If you think you can tune accurately by the seat of your pants and/or by reading spark plugs you're kidding yourself. The only way to do it is to accurately measure the performance, whether it's by dyno, drag strip speeds or one of the in-car devices.

Many years ago I had a car that ran well, actually I thought it was pretty close to being tuned spot on, using only plug readings and the seat of my pants. I bought one of those in-car timers that measures 0-30mph, 0-60mph, 1/4 mile ET and terminal speed. It sat on the bench for months but eventually I got around to fitting it. I took the car (and my jet collection) out one afternoon and was amazed by the usefulness of this little tool. Within half an hour I'd picked up nearly half a second and a few mile an hour. A couple of hours later the total gain was almost a full second. The surprising thing was that sometimes I would make a change that made the car feel slower when it actually went quicker, and sometimes it was vice-versa. Since then I've considered these inexpensive devices to be one of the best investments that can be made in improving performance. The thing I like about them is they can be used anytime you like, providing you have access to a suitable stretch of road.

G-Tech Accelerometer
Typical in-car accelerometer. Can show 0-60, ET, terminal speed, horsepower etc.

Another useful tool is an air/fuel ratio gauge coupled to a wideband O2 sensor. These can help you get the jetting or fuel map in the ballpark pretty quickly, although the final setting should still be done by measuring the cars actual performance.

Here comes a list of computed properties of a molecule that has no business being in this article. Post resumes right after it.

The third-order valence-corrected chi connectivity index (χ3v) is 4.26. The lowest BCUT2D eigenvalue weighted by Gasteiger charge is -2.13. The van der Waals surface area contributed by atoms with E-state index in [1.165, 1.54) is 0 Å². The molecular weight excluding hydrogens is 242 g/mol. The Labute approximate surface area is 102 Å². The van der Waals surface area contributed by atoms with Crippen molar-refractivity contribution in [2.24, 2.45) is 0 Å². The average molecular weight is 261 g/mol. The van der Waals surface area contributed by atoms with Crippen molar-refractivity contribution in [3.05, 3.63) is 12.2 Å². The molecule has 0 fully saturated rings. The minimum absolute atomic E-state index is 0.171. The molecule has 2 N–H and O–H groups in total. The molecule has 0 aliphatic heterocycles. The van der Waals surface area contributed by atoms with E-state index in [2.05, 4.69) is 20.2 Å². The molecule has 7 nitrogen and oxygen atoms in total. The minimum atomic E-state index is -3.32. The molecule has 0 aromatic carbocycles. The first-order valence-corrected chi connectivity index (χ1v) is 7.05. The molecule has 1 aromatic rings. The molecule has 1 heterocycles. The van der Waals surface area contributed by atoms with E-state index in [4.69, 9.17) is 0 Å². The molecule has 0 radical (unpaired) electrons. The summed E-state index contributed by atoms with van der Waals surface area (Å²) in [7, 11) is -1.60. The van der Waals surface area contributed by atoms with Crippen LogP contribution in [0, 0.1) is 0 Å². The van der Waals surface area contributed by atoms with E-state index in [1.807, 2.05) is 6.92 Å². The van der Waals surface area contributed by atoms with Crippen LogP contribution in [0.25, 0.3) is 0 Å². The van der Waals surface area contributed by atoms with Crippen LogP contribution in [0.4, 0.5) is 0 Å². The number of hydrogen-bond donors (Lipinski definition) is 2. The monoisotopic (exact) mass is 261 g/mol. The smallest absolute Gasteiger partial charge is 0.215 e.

Air/Fuel Gauge
Typical Air/Fuel ratio guage

Probably the best approach is to get the jetting in the ballpark, then spend some time on ignition timing. Repeat the process to fine tune - you might have do it a couple of times. When you get it right you'll probably find that there is a range of a couple of jet sizes and a couple of degrees of advance where the performance barely changes. It's safest to be on the richer, less-advanced end of this range. If you're running a solid lifter cam you might also want to experiment with minor changes in valve clearances, and if you find significant gains from this it might indicate that a change in cam timing or a whole new cam would be beneficial. When you're tuning at the drag strip or with an in car timer concentrate mainly on the terminal speeds as these are an accurate indication of the engines output, whereas the ET is subject to variations in driving technique and how well you hook up off the line. You will find the terminal speeds surprisingly consistant, even if you stuff up the launch or gear changes etc. Not that I'd ever do that...

Earlier I mentioned that power output and fuel consumption are the two key indicators of engine efficiency. There are another couple of more subtle indicators you might want to keep an eye on too, and they are the jetting and timing requirements. Basically if the engine seems to want unusually rich jetting it's a sign of poor mixture quality and/or distribution, or perhaps overcarburation. Get that fixed and you'll find the engine will make more power and will want a smaller jet. Similarly, if the engine wants great gobs of spark advance at either end of the rev range then something isn't quite right, possibly not enough squish or a mismatch of compression ratio to cam timing. There is a difference though, between an efficient engine that makes peak power with moderate spark advance and one that can only tolerate so much advance before it rattles like a paint tin full of marbles..